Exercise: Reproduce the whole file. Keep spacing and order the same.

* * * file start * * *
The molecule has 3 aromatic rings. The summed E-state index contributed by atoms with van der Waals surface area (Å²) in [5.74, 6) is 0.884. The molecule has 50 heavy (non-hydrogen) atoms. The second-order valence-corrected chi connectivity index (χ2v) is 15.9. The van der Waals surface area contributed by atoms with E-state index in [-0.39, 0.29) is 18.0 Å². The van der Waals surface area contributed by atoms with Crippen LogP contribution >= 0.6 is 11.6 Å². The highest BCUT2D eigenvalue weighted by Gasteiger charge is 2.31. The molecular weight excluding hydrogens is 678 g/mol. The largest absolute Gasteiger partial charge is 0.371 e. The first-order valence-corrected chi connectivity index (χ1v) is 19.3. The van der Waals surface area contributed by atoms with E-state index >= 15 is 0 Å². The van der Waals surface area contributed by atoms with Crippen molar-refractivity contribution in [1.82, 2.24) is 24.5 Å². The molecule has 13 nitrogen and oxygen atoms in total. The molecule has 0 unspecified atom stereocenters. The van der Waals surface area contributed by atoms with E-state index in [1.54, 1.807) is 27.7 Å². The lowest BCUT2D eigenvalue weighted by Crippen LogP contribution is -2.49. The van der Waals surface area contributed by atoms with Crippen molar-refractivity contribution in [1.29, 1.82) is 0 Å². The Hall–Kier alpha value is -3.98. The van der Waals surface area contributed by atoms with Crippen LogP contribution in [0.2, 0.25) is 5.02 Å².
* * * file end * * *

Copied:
The molecule has 3 aromatic rings. The summed E-state index contributed by atoms with van der Waals surface area (Å²) in [5.74, 6) is 0.884. The molecule has 50 heavy (non-hydrogen) atoms. The second-order valence-corrected chi connectivity index (χ2v) is 15.9. The van der Waals surface area contributed by atoms with E-state index in [-0.39, 0.29) is 18.0 Å². The van der Waals surface area contributed by atoms with Crippen LogP contribution >= 0.6 is 11.6 Å². The highest BCUT2D eigenvalue weighted by Gasteiger charge is 2.31. The molecular weight excluding hydrogens is 678 g/mol. The largest absolute Gasteiger partial charge is 0.371 e. The first-order valence-corrected chi connectivity index (χ1v) is 19.3. The van der Waals surface area contributed by atoms with E-state index >= 15 is 0 Å². The van der Waals surface area contributed by atoms with Crippen molar-refractivity contribution in [1.82, 2.24) is 24.5 Å². The molecule has 13 nitrogen and oxygen atoms in total. The molecule has 0 unspecified atom stereocenters. The van der Waals surface area contributed by atoms with E-state index in [1.54, 1.807) is 27.7 Å². The lowest BCUT2D eigenvalue weighted by Crippen LogP contribution is -2.49. The van der Waals surface area contributed by atoms with Crippen molar-refractivity contribution in [1.29, 1.82) is 0 Å². The Hall–Kier alpha value is -3.98. The van der Waals surface area contributed by atoms with Crippen LogP contribution in [0.2, 0.25) is 5.02 Å².